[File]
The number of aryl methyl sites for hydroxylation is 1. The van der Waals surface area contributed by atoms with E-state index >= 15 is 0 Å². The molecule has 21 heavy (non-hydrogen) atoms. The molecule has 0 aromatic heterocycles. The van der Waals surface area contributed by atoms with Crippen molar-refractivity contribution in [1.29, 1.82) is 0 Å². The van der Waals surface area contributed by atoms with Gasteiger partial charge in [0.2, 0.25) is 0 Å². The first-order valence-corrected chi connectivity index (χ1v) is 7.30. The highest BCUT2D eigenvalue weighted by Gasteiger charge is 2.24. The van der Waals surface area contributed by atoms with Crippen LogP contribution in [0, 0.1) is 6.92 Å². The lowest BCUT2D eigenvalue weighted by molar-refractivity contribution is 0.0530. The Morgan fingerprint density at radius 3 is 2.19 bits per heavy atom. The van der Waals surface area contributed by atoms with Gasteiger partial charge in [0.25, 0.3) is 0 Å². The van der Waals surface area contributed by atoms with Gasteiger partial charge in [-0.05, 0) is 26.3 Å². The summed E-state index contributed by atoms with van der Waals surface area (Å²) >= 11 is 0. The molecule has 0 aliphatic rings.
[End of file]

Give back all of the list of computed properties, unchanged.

The number of aryl methyl sites for hydroxylation is 1. The van der Waals surface area contributed by atoms with E-state index >= 15 is 0 Å². The molecule has 21 heavy (non-hydrogen) atoms. The molecule has 0 aromatic heterocycles. The van der Waals surface area contributed by atoms with Crippen molar-refractivity contribution in [1.29, 1.82) is 0 Å². The van der Waals surface area contributed by atoms with Gasteiger partial charge in [0.2, 0.25) is 0 Å². The first-order valence-corrected chi connectivity index (χ1v) is 7.30. The highest BCUT2D eigenvalue weighted by Gasteiger charge is 2.24. The van der Waals surface area contributed by atoms with Crippen LogP contribution in [0, 0.1) is 6.92 Å². The lowest BCUT2D eigenvalue weighted by molar-refractivity contribution is 0.0530. The Morgan fingerprint density at radius 3 is 2.19 bits per heavy atom. The van der Waals surface area contributed by atoms with Gasteiger partial charge in [0.25, 0.3) is 0 Å². The van der Waals surface area contributed by atoms with Gasteiger partial charge in [-0.05, 0) is 26.3 Å². The summed E-state index contributed by atoms with van der Waals surface area (Å²) >= 11 is 0. The molecule has 0 aliphatic rings.